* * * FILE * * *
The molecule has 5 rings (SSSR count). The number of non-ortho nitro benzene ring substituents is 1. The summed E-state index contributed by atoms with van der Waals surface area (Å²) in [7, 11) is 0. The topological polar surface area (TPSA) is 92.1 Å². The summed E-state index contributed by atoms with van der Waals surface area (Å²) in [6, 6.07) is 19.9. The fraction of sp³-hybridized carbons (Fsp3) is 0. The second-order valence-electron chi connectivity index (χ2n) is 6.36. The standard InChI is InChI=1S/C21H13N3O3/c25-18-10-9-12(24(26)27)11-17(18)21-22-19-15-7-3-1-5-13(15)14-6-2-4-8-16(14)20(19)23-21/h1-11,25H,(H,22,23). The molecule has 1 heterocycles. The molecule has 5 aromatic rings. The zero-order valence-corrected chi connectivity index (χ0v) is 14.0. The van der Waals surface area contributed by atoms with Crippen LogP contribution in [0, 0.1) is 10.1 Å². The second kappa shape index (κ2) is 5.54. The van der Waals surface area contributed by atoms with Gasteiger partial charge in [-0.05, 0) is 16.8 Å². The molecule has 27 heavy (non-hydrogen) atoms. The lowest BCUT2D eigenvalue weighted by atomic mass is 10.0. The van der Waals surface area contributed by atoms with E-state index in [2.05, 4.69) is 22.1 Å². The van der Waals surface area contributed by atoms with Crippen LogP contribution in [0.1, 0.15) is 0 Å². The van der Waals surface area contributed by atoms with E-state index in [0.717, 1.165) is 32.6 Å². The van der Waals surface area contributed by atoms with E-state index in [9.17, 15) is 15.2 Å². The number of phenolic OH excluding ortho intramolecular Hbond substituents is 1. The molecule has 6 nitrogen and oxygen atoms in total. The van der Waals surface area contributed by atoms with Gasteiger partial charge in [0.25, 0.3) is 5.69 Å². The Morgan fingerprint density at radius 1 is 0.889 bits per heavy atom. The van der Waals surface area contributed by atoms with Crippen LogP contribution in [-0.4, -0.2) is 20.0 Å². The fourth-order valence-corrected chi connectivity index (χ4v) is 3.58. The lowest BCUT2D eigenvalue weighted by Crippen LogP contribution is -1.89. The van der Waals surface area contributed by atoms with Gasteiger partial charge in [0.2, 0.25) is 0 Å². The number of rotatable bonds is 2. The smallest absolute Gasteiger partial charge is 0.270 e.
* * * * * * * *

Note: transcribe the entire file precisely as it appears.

The molecule has 5 rings (SSSR count). The number of non-ortho nitro benzene ring substituents is 1. The summed E-state index contributed by atoms with van der Waals surface area (Å²) in [7, 11) is 0. The topological polar surface area (TPSA) is 92.1 Å². The summed E-state index contributed by atoms with van der Waals surface area (Å²) in [6, 6.07) is 19.9. The fraction of sp³-hybridized carbons (Fsp3) is 0. The second-order valence-electron chi connectivity index (χ2n) is 6.36. The standard InChI is InChI=1S/C21H13N3O3/c25-18-10-9-12(24(26)27)11-17(18)21-22-19-15-7-3-1-5-13(15)14-6-2-4-8-16(14)20(19)23-21/h1-11,25H,(H,22,23). The molecule has 1 heterocycles. The molecule has 5 aromatic rings. The zero-order valence-corrected chi connectivity index (χ0v) is 14.0. The van der Waals surface area contributed by atoms with Crippen LogP contribution in [0, 0.1) is 10.1 Å². The second kappa shape index (κ2) is 5.54. The van der Waals surface area contributed by atoms with Gasteiger partial charge in [-0.05, 0) is 16.8 Å². The molecule has 27 heavy (non-hydrogen) atoms. The lowest BCUT2D eigenvalue weighted by atomic mass is 10.0. The van der Waals surface area contributed by atoms with E-state index in [2.05, 4.69) is 22.1 Å². The van der Waals surface area contributed by atoms with Crippen LogP contribution in [0.1, 0.15) is 0 Å². The van der Waals surface area contributed by atoms with E-state index in [0.717, 1.165) is 32.6 Å². The van der Waals surface area contributed by atoms with E-state index in [9.17, 15) is 15.2 Å². The number of phenolic OH excluding ortho intramolecular Hbond substituents is 1. The molecule has 6 nitrogen and oxygen atoms in total. The van der Waals surface area contributed by atoms with Gasteiger partial charge in [0.25, 0.3) is 5.69 Å². The Morgan fingerprint density at radius 1 is 0.889 bits per heavy atom. The van der Waals surface area contributed by atoms with Crippen LogP contribution in [-0.4, -0.2) is 20.0 Å². The fourth-order valence-corrected chi connectivity index (χ4v) is 3.58. The lowest BCUT2D eigenvalue weighted by Crippen LogP contribution is -1.89. The van der Waals surface area contributed by atoms with Gasteiger partial charge in [0.2, 0.25) is 0 Å². The number of rotatable bonds is 2. The smallest absolute Gasteiger partial charge is 0.270 e.